Prior to the Russian invasion, business and geopolitics were largely able to exist separately from one another. There was a sense that “you could let trade be trade and let people build their supply chains, make their investments, make money from wherever it makes sense to make money, manufacture things wherever it makes sense to manufacture things, and then let geopolitics be geopolitics and have the two be kind of separate,” says Dmitry Grozoubinski, a former trade negotiator at the World Trade Organization and founder of the ExplainTrade website.
But within days of the Kremlin’s invasion of Ukraine, scores of businesses around the world announced their intentions to suspend their operations in Russia. “The biggest change that’s happened in people’s minds after the invasion of Ukraine is watching just how quickly geopolitics can override economic considerations,” says Grozoubinski. “You have regulators requiring that firms include in their risk analysis geopolitics, but increasingly boards [are] doing it as well,” something that he says will prove just as relevant when it comes to U.S.-China relations.
Still, of the more than 1,500 multinationals that announced voluntary exits from the Russian market, about 500 have done so completely, according to a list compiled by Yale University.
Another recent analysis produced by B4Ukraine, a coalition of Ukrainian and international civil society organizations, found that of the 3,000 multinational companies, more than half continue to do business with Russia. Many of them are headquartered in G7 countries, according to their latest report, “potentially undermining the group’s efforts to curtail the Kremlin’s revenues and support an independent Ukraine.”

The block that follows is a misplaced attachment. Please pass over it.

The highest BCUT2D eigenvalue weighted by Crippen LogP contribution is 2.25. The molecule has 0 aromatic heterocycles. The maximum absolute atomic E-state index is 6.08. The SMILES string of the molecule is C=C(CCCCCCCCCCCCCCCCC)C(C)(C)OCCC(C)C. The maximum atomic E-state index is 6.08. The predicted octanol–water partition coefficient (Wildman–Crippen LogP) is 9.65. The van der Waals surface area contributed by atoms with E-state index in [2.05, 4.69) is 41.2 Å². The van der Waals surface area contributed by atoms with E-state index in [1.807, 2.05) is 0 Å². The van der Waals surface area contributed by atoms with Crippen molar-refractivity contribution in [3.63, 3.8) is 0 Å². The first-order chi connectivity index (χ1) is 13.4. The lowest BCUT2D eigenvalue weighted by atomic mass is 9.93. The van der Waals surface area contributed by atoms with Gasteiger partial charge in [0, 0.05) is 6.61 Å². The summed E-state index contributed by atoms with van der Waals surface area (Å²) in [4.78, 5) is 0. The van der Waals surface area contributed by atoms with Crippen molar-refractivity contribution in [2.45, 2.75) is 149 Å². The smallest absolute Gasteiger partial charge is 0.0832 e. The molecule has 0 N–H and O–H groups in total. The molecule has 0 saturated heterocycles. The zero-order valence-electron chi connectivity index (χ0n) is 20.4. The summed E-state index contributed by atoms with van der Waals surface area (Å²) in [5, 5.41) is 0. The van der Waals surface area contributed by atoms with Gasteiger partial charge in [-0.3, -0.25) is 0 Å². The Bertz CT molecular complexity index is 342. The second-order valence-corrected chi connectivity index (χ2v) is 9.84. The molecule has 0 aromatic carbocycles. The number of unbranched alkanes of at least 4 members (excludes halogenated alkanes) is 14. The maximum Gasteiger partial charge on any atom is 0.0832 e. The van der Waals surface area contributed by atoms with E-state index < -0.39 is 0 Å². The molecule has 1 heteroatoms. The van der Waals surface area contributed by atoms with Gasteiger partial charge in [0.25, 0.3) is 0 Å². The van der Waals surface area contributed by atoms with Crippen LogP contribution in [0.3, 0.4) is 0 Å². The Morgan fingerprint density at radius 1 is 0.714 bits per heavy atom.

Less dependence on Russian oil and gas
After Russia’s invasion, Europe imposed a ban on Russian oil imports and has decreased its dependence on Russian gas from 35.7% in February 2022 to 12.9% today—a shift that is as much a consequence of European initiative as it is of Moscow’s. In addition to the Kremlin demanding that foreign buyers purchase Russian gas in rubles, in an apparent bid to prop up the country’s struggling currency, the Russian energy firm Gazprom indefinitely halted the flow of gas to Western Europe through the Nord Stream 1 pipeline.
While the steep decline in Russian energy has spurred fears of an energy crisis this winter, the impact of which is being felt across the continent, it has also turbocharged the transition to alternative, renewable energy sources.
“Eastern European E.U. members, which viewed the green transition as something that was imposed on them by Brussels, are actually embracing the green transition because it has become a matter of energy security,” says Javorcik. “Suddenly, there is a realization that energy security cannot be achieved by geographical diversification of energy sources; you need diversification of the kind of sources.”